My first set had zero other lefties, but the shot I was bowling on was a modified house shot, where the left side had a big out of bounds from the 8 board all the way to the gutter.  A player with my speed would have an impossible time getting the ball to face up to the hole and carry from there, even with my decent amount of rotation.  From the 2nd arrow in the oil was not a heavy concentration, a decent amount, but not what you would normally see on a typical house shot.  You did not have miss room to the right, the ball just wouldn’t hold line, it would take off on you.  This formula makes for a tight shot, one where you need to try and open up the lane to start scoring, but being by myself, this proved a very tough challenge.

I started the day using my benchmark ball, a Brunswick Fury, drilled pin under bridge, 4″ Pin to PAP, sanded to 400 + Rough Buff.  This ball works well on most medium oil house shots, and gives me a true read on what is out there most of the time.  On this shot, this ball was not reading the outside very well, and squirting through the break point due to the increased volume outside the 2nd arrow.  Inside, the ball would hook a touch early and not finish, due to it being pin under (more rolly, less angular) the decreased entry angle hurt my carry since I couldn’t swing the ball out due to the OOB.  I struggled through the first game and a half, trying to play inside tight and hitting the hole, but not carrying very well. 

I decided to go to a ball that was pin over and polished (which will give me more length and help me create angle keeping the ball inside, which in turn would hopefully help my carry).  The ball was a Brunswick Swarm, drilled pin under ring, 5″ Pin to PAP,  with a flare increasing x-hole.  This ball gave me a decent look, but a couple of shots squirted out a touch, and came in late, leaving 3-7 splits.  I also had a hard time kicking out the corners all set long, and struggled to a 570 set, my lowest tourney set in years.  You can see how the decreased traffic really hurt on a shot like this, because I saw the right side blow open after the first game, once some of the outside oil was peeled off, and the middle had a little carry down.

The next set saw me again by myself, but I figured I would try a different strategy.  I would take a ball with more surface (lower grit sand to get the ball to bite), no polish, and play in the outside oil.  I have an Ebonite Big One, sanded at 2000 abralon, drilled pin next to ring, 3 3/8″ Pin to PAP, no x-hole.  This ball starts early and gives good continuation.  I played with this ball the entire set, and saw some mixed results.  I found that the carry was o.k. the first game and a half, but then the left side blew open a bit near the end of the 2nd game.  I had created a hook spot using the dull ball, and migrated in to around 12 and started bumping it off the dry boards.  I ended up getting a couple of bad breaks with three pocket 7-10’s the last two games, but managed to pull a low 600 out of the set.  I did feel that if I could get in a situation the next squad where I could have some traffic, I could set up the lane to start carrying and scoring much better.

The last set, after a strip and re-oil, saw me bowling with three other lefties!  Finally, I had some traffic to see how different the lanes would be with four of us roaming around over there.  The other three lefties all played from 2nd arrow out, and being a lefty who can get in was certainly an advantage as I will tell you about as the set goes on.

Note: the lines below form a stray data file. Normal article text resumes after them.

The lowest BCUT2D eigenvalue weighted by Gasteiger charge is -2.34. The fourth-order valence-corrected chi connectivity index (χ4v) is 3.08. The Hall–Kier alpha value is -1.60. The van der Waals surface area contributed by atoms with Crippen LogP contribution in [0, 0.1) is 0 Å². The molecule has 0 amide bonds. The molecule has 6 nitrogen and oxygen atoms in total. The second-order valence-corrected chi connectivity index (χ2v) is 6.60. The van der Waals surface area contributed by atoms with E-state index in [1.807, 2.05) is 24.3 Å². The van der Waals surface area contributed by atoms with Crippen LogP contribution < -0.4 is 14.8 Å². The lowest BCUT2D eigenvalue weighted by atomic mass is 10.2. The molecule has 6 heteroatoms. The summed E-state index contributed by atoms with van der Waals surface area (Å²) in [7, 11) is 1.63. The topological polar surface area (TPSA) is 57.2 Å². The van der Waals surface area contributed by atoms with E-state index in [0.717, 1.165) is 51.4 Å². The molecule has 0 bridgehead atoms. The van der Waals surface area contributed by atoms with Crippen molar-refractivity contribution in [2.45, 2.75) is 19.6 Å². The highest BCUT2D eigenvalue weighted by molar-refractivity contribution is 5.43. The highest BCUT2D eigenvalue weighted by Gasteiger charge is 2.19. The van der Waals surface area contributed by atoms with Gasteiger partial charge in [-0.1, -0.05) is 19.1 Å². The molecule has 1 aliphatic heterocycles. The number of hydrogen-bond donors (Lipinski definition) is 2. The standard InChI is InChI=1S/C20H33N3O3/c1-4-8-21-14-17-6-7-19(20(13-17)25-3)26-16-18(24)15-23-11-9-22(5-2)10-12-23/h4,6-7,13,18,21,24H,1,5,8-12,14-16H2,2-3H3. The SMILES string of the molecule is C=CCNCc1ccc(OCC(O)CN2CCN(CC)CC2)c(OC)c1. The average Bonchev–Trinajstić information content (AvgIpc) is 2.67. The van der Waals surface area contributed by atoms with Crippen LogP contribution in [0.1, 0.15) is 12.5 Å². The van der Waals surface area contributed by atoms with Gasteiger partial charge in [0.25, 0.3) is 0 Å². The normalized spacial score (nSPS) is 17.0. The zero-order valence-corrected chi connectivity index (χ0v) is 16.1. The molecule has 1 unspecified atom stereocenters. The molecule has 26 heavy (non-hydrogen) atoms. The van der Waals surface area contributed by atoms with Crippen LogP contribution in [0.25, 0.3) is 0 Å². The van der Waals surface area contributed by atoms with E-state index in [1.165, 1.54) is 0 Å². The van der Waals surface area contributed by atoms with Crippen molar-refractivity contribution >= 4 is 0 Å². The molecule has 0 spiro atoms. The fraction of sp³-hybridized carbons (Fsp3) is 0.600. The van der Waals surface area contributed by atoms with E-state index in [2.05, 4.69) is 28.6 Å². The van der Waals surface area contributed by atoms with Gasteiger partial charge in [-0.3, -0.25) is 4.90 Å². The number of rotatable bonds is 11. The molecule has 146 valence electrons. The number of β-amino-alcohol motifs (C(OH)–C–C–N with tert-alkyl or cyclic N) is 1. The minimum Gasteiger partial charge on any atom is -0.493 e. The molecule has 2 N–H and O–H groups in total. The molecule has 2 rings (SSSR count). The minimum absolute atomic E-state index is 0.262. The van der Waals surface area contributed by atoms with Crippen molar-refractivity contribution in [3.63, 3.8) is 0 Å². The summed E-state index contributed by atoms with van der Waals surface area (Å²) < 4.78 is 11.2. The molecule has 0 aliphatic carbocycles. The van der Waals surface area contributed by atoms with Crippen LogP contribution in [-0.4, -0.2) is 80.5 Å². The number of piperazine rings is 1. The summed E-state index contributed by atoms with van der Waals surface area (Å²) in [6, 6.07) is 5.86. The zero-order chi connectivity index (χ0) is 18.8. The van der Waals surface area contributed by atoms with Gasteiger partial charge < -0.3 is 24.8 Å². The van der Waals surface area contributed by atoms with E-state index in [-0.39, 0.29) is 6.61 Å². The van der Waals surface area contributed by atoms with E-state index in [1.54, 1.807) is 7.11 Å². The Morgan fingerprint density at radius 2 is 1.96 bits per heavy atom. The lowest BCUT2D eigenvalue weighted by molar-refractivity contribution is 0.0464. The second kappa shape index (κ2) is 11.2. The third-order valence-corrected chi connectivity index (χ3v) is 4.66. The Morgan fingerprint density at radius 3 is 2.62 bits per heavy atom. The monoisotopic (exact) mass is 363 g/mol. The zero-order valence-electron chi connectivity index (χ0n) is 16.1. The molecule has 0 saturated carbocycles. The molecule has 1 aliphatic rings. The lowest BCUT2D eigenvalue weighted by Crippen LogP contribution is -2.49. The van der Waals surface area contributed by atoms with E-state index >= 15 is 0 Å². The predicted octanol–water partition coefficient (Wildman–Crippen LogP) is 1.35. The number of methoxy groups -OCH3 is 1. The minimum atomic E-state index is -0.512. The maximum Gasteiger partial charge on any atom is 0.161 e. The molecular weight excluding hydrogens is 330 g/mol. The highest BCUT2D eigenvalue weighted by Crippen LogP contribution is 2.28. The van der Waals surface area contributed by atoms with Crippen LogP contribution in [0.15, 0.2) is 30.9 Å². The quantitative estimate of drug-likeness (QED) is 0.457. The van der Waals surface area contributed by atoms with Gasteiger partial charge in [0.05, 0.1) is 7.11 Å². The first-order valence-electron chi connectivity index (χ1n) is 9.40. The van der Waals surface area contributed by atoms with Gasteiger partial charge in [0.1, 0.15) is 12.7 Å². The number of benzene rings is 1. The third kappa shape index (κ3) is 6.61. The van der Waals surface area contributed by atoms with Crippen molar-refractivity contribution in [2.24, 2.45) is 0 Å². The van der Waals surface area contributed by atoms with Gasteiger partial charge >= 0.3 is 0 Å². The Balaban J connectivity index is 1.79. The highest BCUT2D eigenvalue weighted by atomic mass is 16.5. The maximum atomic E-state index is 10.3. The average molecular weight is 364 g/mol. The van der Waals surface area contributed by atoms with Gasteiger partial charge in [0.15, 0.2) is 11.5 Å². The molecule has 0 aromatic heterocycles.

I started with the Brunswick Swarm to help set myself up for the last two games.  I wanted something polished that would give me a hold spot once the outsides would dry up a bit.  I muddled through a clean 206 game, keeping the ball around the pocket from an inside line, and making all my spares, but things were working out good for the rest of the set.  I threw my last ball of the 10th frame out further with a ball change to a Twisted Fury to see what would happen, and just as I thought, it came roaring back and struck.  The other three lefties who were all playing outside had burned a small track area that I could take advantage of, and I switched balls to something I could swing out, but would still have recovery for carry.  I switched to a Brunswick Twisted Fury, drilled pin over bridge, 4 1/2″ Pin to PAP, no x-hole, surface at 400+ Rough Buff.  This ball is farily angular (due to bwing pin up and polished), but reads the mid-lane tremendously and does not jump hard off the spot.  I shot 480 my next two games with this ball, running into some bad carry, but never missing the hole, finishing with a 686 set.  By setting up the inside with a polished ball that gave me some hold area, and bumping the ball off the dry boards the traffic outside created, I was easily the high set out of the 10 bowlers on the pair.

This goes to show you that things are not always what they seem on the left side of the lane.  Many righties think that the left side is “easy” and that we should always have an easier time scoring, because we do not have to cross so many tracks, and the lanes do not change as quick.  I agree, that on some shots where the outsides are drier, or the lanes are walled up, the left side does have a a slight advantage, there’s no denying that at all.  But, on a tough shot, with an out of bounds, the left side can also be a nightmare.  If you need bowlers outside to help set up the pair, and there are none on the left side with you, it can be a long day.  I just wanted to give a little perspective to how different lanes can play on the left side, and that sometimes we lefties would welcome a few more of us on that side of the lane to help set up OUR shot.  With all those things considered, you still have to hit what’s put out there for a shot, regardless of who is, or is not, bowling on your side of the lane.  Thanks for reading.

-James Goulding III

http://www.msusbc-maine.org
http://www.lausbca.org